FAQs

How were Opportunity Zones created?

Opportunity Zones were added to the tax code by the Tax Cuts and Jobs Act on December 22, 2017.

Have Opportunity Zones been around a long time?

No, they are new. The first set of Opportunity Zones, covering parts of 18 states, were designated on April 9, 2018. Opportunity Zones have now been designated covering parts of all 50 states, the District of Columbia and five U.S. territories.

How do Opportunity Zones spur economic development?

Opportunity Zones are designed to spur economic development by providing tax benefits to investors. First, investors can defer tax on any prior gains invested in a Qualified Opportunity Fund (QOF) until the earlier of the date on which the investment in a QOF is sold or exchanged, or December 31, 2026. If the QOF investment is held for longer than 5 years, there is a 10% exclusion of the deferred gain. If held for more than 7 years, the 10% becomes 15%. Second, if the investor holds the investment in the Opportunity Fund for at least ten years, the investor is eligible for an increase in basis of the QOF investment equal to its fair market value on the date that the QOF investment is sold or exchanged.

What is a Qualified Opportunity Fund?

A Qualified Opportunity Fund is an investment vehicle that is set up as either a partnership or corporation for investing in eligible property that is located in a Qualified Opportunity Zone.

Do I need to live in an Opportunity Zone to take advantage of the tax benefits?

No. You can get the tax benefits, even if you don’t live, work or have a business in an Opportunity Zone. All you need to do is invest a recognized gain in a Qualified Opportunity Fund and elect to defer the tax on that gain.

I am interested in knowing where the Opportunity Zones are located. Is there a list of Opportunity Zones available?

Contact us at (720)588-2000 for a full list of available Opportunity Zones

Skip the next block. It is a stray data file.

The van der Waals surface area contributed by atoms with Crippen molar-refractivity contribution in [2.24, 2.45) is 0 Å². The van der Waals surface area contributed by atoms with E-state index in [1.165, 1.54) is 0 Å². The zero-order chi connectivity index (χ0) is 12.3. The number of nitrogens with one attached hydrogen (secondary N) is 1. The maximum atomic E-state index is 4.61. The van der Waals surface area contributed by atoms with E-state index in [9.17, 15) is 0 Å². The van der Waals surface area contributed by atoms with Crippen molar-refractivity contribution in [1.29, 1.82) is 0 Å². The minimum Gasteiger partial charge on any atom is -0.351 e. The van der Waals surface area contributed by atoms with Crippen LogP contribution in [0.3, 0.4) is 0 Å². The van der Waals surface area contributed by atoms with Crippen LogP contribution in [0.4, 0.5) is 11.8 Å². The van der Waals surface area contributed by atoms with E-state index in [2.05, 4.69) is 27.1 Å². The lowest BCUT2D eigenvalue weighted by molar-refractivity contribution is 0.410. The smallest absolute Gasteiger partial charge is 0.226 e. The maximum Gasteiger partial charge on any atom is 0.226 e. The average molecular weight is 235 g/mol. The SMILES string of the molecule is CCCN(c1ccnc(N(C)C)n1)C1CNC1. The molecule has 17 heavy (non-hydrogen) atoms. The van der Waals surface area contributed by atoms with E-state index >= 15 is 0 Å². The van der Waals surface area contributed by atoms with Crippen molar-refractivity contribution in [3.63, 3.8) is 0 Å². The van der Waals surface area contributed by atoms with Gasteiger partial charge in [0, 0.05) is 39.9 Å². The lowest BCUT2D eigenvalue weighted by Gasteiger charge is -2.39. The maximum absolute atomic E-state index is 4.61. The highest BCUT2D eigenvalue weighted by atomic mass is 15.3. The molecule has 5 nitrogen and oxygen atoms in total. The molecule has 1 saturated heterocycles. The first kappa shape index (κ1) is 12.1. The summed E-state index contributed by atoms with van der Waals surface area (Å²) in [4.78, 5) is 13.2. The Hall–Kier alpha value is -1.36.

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Disclaimer

To be an accredited investor, an individual must have had earned income that exceeded $200,000 (or $300,000 together with a spouse) in each of the prior two years and “reasonably expects the same for the current year,” according to the SEC.

Or, the individual must have a net worth of more than $1 million, either alone or together with a spouse. With the passage of the Dodd-Frank Act, this now excludes a primary residence as being eligible as part of an investor’s net worth (investors who had existing accredited investments but who now fail the net-worth test without their residence being valued were grandfathered).

The information, suggestions, and recommendations included in this material is for informational purposes only and cannot be relied upon for any financial, legal or insurance purposes. APO Financial will not be held responsible for any detrimental reliance you place on this information. It is agreed that use of this information shall be on an “as is” basis and entirely at your own risk. Additionally, APO Financial cannot and does not guarantee the performance of any investment or insurance product. Insurance products are offered through APO Financial, a licensed insurance agency and affiliate of Horter Investment Management, LLC. APO Financial and individual advisors affiliated with APO Financial and Horter Investment Management, LLC receives commissions on the sale of insurance products. Clients are not required to purchase insurance products recommended or to otherwise implement financial advice through APO Financial affiliates. Horter Investment Management, LLC is a registered investment adviser with the SEC. Our registration with the SEC or with any state securities authority does not imply a certain level of skill or training. Opportunity Zone investments are only available to accredited investors and are offered solely through the issuers offering documents. The Opportunity Zone sponsor determines whether to accept any individual’s subscription documents.